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Saturday, August 23, 2008

"I don't trust this party anymore" 

Harper appears bound and determined to call an election, and I suspect the goal is to shut down the In-and-Out hearings. Opposition MPs are saying this too:
A federal election would kill any attempt by MPs to cite for contempt Tory witnesses who ignored parliamentary summonses to election-finance hearings last week, and opposition politicians argue it is a key reason the government wants to rush to the polls.
The hearings have been pretty embarrassing for the Conservatives, particularly the ex-candidates who testified they smelled a rat. Kady O'Malley was liveblogging the Ethics Committee hearings and this is the kind of stuff that was coming out:
... basically, [Martelli] was asked to take a deposit, which would be returned to the party within the same day — “a simple in and out.” The money was deposited - $14,000 - and he eventually got back $8,000 from Elections Canada, which was sent back to the party.
When Michel Rivard looked at the papers — he was the one who did his - Martelli’s - taxes during the campaign, he had him sign “a bunch of papers.”
Carole Lavallee wonders whether he ever saw an invoice for these ad buys — he didn’t.
I’m beginning to see why the Conservatives may not have wanted to give this guy time to speak. . . .
He joined the party, he says, because he believed in their vision — but he doesn’t believe that anymore. “They’ve lost a lot of people,” he notes.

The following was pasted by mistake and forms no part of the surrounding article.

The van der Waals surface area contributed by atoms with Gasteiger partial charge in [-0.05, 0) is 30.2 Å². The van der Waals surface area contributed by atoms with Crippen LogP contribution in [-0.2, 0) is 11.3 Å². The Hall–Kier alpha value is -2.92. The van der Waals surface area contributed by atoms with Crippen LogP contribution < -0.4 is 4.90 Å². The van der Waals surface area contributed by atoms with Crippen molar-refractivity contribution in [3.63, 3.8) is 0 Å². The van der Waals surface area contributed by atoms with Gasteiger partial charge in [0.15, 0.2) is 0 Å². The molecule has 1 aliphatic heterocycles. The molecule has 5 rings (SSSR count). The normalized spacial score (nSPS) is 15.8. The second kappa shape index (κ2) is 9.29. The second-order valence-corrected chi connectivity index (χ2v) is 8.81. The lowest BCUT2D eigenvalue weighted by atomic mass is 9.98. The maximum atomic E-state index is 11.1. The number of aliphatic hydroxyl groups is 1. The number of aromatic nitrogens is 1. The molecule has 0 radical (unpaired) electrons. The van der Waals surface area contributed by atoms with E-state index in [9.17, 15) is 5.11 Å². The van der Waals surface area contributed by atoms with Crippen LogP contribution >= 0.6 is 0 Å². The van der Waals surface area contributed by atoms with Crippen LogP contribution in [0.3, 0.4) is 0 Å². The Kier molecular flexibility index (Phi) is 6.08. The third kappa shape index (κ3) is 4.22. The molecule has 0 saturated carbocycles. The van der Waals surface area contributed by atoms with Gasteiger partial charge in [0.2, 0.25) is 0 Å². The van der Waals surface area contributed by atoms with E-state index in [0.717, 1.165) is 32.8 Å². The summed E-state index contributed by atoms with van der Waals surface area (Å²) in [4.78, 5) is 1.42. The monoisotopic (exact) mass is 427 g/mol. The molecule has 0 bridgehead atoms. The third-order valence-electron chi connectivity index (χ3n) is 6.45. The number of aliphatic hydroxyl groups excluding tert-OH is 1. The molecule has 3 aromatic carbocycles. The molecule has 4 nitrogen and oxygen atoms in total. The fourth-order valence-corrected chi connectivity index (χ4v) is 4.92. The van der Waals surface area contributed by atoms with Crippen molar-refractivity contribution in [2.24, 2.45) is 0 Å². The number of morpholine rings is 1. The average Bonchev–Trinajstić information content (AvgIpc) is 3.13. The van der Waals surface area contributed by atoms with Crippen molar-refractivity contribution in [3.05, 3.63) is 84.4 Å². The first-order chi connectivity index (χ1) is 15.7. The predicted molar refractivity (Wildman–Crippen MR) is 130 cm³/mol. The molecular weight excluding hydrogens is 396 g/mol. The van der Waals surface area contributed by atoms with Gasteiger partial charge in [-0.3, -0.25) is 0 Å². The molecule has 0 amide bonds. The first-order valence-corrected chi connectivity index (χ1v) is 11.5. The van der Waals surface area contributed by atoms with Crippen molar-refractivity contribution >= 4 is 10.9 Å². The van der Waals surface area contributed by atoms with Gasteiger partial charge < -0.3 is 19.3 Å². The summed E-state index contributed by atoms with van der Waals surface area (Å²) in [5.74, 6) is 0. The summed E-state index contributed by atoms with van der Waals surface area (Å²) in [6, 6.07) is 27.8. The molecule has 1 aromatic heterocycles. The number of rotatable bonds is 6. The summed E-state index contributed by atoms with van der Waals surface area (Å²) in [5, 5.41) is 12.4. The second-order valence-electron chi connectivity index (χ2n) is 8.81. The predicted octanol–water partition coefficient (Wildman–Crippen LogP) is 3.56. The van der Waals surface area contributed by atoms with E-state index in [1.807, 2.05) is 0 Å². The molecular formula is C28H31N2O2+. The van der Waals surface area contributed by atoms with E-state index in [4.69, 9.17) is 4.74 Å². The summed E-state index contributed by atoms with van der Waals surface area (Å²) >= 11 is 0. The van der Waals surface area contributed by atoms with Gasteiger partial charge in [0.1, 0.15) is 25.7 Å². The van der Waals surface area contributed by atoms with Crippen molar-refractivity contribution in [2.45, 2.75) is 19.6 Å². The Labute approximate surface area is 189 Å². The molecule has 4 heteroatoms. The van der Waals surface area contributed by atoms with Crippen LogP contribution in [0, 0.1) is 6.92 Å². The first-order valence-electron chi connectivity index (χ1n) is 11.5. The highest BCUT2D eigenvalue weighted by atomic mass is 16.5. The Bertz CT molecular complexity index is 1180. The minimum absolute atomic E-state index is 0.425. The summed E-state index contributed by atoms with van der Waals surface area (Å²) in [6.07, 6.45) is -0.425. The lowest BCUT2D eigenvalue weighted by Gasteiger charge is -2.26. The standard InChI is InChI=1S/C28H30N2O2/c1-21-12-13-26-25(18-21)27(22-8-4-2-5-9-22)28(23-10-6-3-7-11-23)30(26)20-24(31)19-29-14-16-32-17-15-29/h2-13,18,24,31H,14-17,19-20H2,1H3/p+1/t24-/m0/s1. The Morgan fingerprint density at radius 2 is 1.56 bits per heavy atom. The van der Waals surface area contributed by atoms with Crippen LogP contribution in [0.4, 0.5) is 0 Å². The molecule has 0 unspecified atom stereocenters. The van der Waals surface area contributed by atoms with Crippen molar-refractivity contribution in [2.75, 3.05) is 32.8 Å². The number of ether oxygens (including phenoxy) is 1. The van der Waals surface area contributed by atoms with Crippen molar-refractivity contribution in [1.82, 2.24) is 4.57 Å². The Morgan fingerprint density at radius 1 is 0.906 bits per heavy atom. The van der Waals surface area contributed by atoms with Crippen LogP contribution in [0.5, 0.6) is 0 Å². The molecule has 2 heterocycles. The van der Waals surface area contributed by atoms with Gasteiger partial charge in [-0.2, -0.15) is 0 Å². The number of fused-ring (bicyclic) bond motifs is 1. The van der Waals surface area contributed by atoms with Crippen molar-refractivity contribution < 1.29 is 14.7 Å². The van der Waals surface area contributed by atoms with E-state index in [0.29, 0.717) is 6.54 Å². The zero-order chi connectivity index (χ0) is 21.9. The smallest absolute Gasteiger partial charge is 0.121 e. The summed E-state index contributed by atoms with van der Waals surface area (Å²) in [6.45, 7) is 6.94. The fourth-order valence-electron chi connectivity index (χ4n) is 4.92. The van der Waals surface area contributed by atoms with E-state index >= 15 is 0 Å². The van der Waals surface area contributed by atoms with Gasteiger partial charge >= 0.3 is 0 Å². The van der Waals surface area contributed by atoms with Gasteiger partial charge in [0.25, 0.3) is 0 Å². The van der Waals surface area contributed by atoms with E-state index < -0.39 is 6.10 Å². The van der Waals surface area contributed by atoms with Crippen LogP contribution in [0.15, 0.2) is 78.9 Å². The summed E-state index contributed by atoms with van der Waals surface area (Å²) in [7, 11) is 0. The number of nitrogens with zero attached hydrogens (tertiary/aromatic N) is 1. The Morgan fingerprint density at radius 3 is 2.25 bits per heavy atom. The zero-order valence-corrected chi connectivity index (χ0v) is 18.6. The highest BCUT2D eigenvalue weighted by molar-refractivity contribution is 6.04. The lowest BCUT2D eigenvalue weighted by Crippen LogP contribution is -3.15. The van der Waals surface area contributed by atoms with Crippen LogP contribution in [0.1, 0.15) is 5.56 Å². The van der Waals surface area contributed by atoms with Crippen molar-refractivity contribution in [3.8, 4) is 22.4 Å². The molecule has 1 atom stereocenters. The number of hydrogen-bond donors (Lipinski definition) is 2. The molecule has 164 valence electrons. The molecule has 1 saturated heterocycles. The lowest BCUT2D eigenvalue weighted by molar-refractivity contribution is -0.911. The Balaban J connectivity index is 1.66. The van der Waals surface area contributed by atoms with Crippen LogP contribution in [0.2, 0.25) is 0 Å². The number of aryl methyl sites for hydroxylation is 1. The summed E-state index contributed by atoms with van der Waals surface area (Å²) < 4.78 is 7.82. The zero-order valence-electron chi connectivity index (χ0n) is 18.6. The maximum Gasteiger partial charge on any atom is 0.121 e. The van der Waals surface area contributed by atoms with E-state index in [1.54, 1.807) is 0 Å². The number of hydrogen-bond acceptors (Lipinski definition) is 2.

“They had set forth a vision, and there were people who believed in that vision,” he says. “It was disappointing when they pushed it over.” . . .
Twisting the knife a little, Pat Martin asks how Martelli felt — ethically — about the in and out scheme. “Disappointed,” he says. “A lot of people were disappointed.”
. . . “I don’t trust this party anymore,” he repeats.
And this :
Finally, the witnesses get to speak, and Marcel Proulx gets things started by asking David Marler about his experience as a candidate for the Conservatives . . . he asked ... about the transfer, and was told that it was “none of his business.”
You could seriously hear a pin drop right now. Marler is just so — ordinary, and I don’t mean that in a dismissive way. He doesn’t seem to have any sort of hidden agenda; he’s just telling his story, and It’s an amazingly intense - and tense - moment.
For his final question, Proulx asks whether Marler is still a Conservative Party candidate; the answer, he says, is no.
Now the Cons have brought in some new candidate rules. We won't be hearing any testimony in the future about how Conservative candidates don't trust the Conservative party anymore.

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